Time will tell whether Louis' export figures are realistic.  I have my doubts.  Figures like $3 billion Coca-cola advertising budget are mentioned.  Why would anyone sitting in a dome on Mars, expect that money to come their way?  The idea of Olympics on Mars is a bad one.  It would mean all of the players enduring 6 months of travel, with long periods of low-g and high background radiation.  Netflix revenue is $6.8 billion.  So what?  How much of that money are they going to give you for the privilege of filming people trot around an airless desert?  The global art market is worth a lot, granted.  But why would we expect a small colony of a few tens of thousands to produce even 1% of what the many nations of Earth can produce with their nearly 8 billion people?

Too much hopium here I think.  None the less, per capita earnings will need to be high, because per capita costs are clearly very high.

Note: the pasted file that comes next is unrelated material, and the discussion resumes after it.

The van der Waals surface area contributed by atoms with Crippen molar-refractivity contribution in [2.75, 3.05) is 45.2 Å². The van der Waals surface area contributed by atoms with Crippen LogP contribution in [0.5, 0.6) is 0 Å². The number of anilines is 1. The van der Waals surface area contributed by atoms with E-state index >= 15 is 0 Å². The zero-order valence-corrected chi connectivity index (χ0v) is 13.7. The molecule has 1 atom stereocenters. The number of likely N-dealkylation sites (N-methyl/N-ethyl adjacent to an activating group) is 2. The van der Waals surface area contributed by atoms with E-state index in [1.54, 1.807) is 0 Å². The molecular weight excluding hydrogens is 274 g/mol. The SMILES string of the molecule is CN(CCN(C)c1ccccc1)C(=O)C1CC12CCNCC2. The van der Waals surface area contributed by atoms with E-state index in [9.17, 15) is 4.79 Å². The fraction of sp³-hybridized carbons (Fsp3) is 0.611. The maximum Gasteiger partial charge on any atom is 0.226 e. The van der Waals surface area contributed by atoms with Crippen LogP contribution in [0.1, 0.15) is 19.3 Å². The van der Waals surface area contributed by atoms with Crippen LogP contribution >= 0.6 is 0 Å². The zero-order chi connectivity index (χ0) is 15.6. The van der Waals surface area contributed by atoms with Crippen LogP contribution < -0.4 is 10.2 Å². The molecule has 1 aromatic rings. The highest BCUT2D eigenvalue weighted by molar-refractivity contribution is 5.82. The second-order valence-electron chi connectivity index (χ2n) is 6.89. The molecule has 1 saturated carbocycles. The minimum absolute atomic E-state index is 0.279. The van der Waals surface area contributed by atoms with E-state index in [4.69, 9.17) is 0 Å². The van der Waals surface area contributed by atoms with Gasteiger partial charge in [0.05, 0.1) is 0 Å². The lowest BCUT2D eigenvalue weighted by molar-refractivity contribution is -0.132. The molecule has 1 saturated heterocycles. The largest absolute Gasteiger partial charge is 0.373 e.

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#17 2018-01-15 07:17:02

louis
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From: UK
Registered: 2008-03-24
Posts: 5,868

Re: Key features of a Mars economy

I am referring more to the Mission itself and the immediate period of initial exploration when it comes to the main sponsorship.  As we get closer to the Mission taking place, there will be more and more news and documentary coverage and that's what sponsors like.  Companies like Coca Cola, Toyota or Nike will also pay for the associations - exploration, a new beginning, adventure (they always want to associate with "youthful" enterprises like sport and music).  Same goes for TV rights. If a news organisation or company like Netflix knew they were getting certain exclusive rights to aspects of the landing, mission operations and so on, I think it would mean a lot to them.  Remember that astonishing figure of over $4 billion for Olympic rights (spread over four events totalling a mere 12 weeks of viewing fodder). Remember how many people watched or listened to the Moon landing.  The audience for the Mars landing would I think be in the billions - maybe 3 billion. But there will be a lot of interest both before and afterwards.